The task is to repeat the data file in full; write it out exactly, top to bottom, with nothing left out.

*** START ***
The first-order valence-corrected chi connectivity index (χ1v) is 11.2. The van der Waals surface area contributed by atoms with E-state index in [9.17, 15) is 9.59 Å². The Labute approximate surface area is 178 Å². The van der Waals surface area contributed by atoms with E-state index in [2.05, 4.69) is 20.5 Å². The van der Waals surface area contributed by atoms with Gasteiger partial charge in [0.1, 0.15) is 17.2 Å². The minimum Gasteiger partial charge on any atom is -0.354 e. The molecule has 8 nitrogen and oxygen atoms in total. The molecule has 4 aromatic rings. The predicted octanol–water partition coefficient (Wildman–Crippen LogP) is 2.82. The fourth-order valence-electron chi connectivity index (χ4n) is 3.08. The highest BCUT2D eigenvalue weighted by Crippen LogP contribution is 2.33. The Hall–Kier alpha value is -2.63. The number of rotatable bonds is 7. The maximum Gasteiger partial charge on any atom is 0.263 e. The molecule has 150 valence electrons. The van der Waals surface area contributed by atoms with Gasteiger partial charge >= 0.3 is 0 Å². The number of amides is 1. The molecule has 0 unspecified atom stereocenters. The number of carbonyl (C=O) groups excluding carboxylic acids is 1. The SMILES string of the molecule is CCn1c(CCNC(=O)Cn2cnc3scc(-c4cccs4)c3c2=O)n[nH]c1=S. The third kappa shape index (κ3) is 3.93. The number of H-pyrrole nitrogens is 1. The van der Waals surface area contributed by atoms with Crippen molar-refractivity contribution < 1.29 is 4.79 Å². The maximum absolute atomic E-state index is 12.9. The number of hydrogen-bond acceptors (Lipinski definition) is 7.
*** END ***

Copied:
The first-order valence-corrected chi connectivity index (χ1v) is 11.2. The van der Waals surface area contributed by atoms with E-state index in [9.17, 15) is 9.59 Å². The Labute approximate surface area is 178 Å². The van der Waals surface area contributed by atoms with E-state index in [2.05, 4.69) is 20.5 Å². The van der Waals surface area contributed by atoms with Gasteiger partial charge in [0.1, 0.15) is 17.2 Å². The minimum Gasteiger partial charge on any atom is -0.354 e. The molecule has 8 nitrogen and oxygen atoms in total. The molecule has 4 aromatic rings. The predicted octanol–water partition coefficient (Wildman–Crippen LogP) is 2.82. The fourth-order valence-electron chi connectivity index (χ4n) is 3.08. The highest BCUT2D eigenvalue weighted by Crippen LogP contribution is 2.33. The Hall–Kier alpha value is -2.63. The number of rotatable bonds is 7. The maximum Gasteiger partial charge on any atom is 0.263 e. The molecule has 150 valence electrons. The van der Waals surface area contributed by atoms with Gasteiger partial charge >= 0.3 is 0 Å². The number of amides is 1. The molecule has 0 unspecified atom stereocenters. The number of carbonyl (C=O) groups excluding carboxylic acids is 1. The SMILES string of the molecule is CCn1c(CCNC(=O)Cn2cnc3scc(-c4cccs4)c3c2=O)n[nH]c1=S. The third kappa shape index (κ3) is 3.93. The number of H-pyrrole nitrogens is 1. The van der Waals surface area contributed by atoms with Crippen molar-refractivity contribution < 1.29 is 4.79 Å². The maximum absolute atomic E-state index is 12.9. The number of hydrogen-bond acceptors (Lipinski definition) is 7.